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Joseph
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PostTue Apr 02, 2024 8:24 pm 
RumiDude wrote:
I think the OP has sufficiently answered all these questions. It's not up to others to decide what someone else would like to do and how they would like to do it. The polite thing is not to question their choice on something like this. Rumi PS: I think the illustration of the book reading cuts counter to your argument. Many people get great enjoyment reading through a book as fast as they can, often reading through the night to complete them.
I am inspired by none other than Harvey Manning - who I think viewed the ascent of Aasgard to access the upper Enchantments as "eating the dessert before the meat and potatoes." One wonders what he'd have thought of trailrunners.

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solohiker
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PostTue Apr 02, 2024 9:44 pm 
Harvey was not fond of trail-runners and definitely made that opinion known. The one time I bumped into him alone on Tiger I stopped running and sat and chatted a bit. I had already read what he thought of trail-runners and cared enough about him to want his respect more than I cared about finishing my daily run with a time to brag about. He was a good man.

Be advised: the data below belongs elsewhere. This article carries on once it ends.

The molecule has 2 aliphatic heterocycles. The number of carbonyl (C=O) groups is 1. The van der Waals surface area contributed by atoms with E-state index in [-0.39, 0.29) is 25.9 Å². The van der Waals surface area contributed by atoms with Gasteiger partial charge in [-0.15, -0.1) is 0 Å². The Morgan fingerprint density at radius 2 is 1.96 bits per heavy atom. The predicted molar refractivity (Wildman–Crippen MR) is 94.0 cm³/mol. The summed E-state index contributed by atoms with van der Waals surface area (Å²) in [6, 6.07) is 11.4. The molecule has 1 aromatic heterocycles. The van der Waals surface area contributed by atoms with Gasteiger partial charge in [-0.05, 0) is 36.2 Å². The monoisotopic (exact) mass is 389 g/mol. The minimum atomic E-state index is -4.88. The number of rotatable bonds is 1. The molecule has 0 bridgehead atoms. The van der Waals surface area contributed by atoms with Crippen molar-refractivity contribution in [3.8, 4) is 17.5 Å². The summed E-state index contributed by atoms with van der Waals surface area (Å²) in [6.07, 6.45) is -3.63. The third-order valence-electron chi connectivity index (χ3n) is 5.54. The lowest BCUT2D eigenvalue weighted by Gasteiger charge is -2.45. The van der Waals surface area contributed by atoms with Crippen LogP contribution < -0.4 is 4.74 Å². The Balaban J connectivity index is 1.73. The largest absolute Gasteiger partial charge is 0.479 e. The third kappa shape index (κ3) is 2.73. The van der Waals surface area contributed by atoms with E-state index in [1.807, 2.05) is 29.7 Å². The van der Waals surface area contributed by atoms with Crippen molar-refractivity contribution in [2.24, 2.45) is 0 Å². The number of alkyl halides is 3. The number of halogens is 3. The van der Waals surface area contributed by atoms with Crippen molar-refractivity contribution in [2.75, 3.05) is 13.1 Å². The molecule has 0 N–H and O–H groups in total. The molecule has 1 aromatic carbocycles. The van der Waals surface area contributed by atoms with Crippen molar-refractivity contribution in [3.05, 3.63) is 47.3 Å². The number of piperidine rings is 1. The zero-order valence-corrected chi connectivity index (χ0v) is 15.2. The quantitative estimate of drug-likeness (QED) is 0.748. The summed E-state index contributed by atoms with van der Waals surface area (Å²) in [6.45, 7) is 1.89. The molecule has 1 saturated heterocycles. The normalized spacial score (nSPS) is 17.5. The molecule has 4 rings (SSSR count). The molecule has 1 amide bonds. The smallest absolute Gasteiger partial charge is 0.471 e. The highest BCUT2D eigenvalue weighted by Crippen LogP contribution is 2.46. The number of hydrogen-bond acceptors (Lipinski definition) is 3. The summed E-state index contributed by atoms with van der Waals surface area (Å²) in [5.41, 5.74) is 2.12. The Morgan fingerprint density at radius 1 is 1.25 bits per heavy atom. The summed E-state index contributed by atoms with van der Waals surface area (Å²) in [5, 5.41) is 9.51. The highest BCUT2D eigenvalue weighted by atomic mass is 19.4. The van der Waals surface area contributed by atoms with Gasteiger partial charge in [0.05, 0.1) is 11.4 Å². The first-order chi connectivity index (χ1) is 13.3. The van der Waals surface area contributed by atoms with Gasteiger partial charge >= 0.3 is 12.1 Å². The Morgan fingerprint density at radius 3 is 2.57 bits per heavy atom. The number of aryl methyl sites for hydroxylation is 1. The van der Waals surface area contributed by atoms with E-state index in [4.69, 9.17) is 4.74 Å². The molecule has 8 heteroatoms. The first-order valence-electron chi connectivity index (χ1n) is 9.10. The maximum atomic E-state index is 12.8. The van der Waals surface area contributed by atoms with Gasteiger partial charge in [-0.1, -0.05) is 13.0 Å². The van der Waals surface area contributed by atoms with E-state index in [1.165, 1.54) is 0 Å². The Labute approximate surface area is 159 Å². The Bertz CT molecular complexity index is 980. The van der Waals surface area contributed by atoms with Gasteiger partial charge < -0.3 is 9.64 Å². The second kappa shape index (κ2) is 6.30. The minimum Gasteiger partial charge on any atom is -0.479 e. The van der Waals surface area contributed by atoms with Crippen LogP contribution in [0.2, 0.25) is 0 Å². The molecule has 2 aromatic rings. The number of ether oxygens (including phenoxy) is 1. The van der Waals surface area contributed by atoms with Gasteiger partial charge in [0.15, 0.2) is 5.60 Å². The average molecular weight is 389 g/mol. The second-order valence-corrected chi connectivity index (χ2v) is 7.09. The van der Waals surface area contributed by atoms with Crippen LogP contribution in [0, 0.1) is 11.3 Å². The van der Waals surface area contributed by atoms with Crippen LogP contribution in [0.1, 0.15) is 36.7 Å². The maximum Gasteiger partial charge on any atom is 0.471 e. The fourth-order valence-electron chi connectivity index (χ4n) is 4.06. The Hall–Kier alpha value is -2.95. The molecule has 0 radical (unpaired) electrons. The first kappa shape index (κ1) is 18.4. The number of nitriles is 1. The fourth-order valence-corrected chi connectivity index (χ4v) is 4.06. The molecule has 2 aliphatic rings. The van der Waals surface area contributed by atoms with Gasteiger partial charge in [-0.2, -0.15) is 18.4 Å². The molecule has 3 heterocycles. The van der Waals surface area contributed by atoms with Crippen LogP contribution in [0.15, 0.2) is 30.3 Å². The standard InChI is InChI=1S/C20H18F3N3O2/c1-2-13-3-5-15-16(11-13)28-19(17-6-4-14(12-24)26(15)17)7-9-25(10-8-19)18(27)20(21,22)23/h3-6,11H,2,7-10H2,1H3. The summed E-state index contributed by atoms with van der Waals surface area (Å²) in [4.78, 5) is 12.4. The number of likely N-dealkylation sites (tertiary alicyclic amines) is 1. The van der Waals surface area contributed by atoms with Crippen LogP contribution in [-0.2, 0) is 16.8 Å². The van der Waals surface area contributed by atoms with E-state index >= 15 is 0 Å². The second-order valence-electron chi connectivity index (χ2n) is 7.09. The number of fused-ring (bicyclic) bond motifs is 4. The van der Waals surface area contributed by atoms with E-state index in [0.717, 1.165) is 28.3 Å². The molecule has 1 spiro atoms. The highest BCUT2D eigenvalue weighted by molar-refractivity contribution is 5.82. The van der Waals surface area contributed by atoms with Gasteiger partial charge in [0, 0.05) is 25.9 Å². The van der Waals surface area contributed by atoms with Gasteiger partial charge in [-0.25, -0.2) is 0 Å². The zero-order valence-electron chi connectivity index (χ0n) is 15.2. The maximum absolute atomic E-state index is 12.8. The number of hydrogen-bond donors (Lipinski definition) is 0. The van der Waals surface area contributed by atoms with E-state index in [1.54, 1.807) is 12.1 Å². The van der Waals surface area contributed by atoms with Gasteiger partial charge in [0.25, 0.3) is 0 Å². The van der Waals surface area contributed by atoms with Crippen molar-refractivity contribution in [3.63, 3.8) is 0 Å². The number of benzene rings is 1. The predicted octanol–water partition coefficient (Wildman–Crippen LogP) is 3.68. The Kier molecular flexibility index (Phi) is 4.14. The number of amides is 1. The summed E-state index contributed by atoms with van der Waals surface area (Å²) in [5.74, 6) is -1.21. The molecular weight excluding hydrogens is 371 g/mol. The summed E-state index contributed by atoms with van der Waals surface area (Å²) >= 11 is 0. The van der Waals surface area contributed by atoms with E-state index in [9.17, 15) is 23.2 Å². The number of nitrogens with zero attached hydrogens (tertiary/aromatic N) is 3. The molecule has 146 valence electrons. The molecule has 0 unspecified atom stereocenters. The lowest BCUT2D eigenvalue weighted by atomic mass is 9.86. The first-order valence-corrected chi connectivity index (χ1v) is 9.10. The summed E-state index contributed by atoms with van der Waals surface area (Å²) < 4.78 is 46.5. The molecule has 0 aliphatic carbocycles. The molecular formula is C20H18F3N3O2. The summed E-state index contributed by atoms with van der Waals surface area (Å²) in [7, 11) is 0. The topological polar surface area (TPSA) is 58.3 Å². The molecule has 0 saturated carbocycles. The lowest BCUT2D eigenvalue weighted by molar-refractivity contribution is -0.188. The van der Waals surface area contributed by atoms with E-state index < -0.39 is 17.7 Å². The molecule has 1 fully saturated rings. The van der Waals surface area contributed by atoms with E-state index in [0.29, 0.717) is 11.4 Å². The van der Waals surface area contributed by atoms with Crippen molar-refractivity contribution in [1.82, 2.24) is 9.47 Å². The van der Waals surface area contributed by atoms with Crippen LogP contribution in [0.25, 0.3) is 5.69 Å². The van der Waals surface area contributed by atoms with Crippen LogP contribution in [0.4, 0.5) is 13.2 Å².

I have never been lost, but I'll admit to being confused for several weeks. - Daniel Boone

Joseph
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RumiDude
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RumiDude
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PostTue Apr 02, 2024 10:19 pm 
Joseph wrote:
RumiDude wrote:
I think the OP has sufficiently answered all these questions. It's not up to others to decide what someone else would like to do and how they would like to do it. The polite thing is not to question their choice on something like this. Rumi PS: I think the illustration of the book reading cuts counter to your argument. Many people get great enjoyment reading through a book as fast as they can, often reading through the night to complete them.
I am inspired by none other than Harvey Manning - who I think viewed the ascent of Aasgard to access the upper Enchantments as "eating the dessert before the meat and potatoes." One wonders what he'd have thought of trailrunners.
I'm inspired by my dad who often told me, "what a boring world this would be if everyone was the same." Rumi

"This is my Indian summer ... I'm far more dangerous now, because I don't care at all."

Joseph, idoru, Randito, solohiker
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williswall
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PostWed Apr 03, 2024 4:00 pm 
I did a straight thru of section J about 20 years ago, N to S. I got a late start at Stevens, around 3 PM. I had not been on the PCT past the Kendall Katwalk but found no problems navigating the majority of the trail through the night. My only problem came towards the end, developing blisters because of the long stretches of rocks before the Katwalk.

I desire medium danger williswall.com

Jordan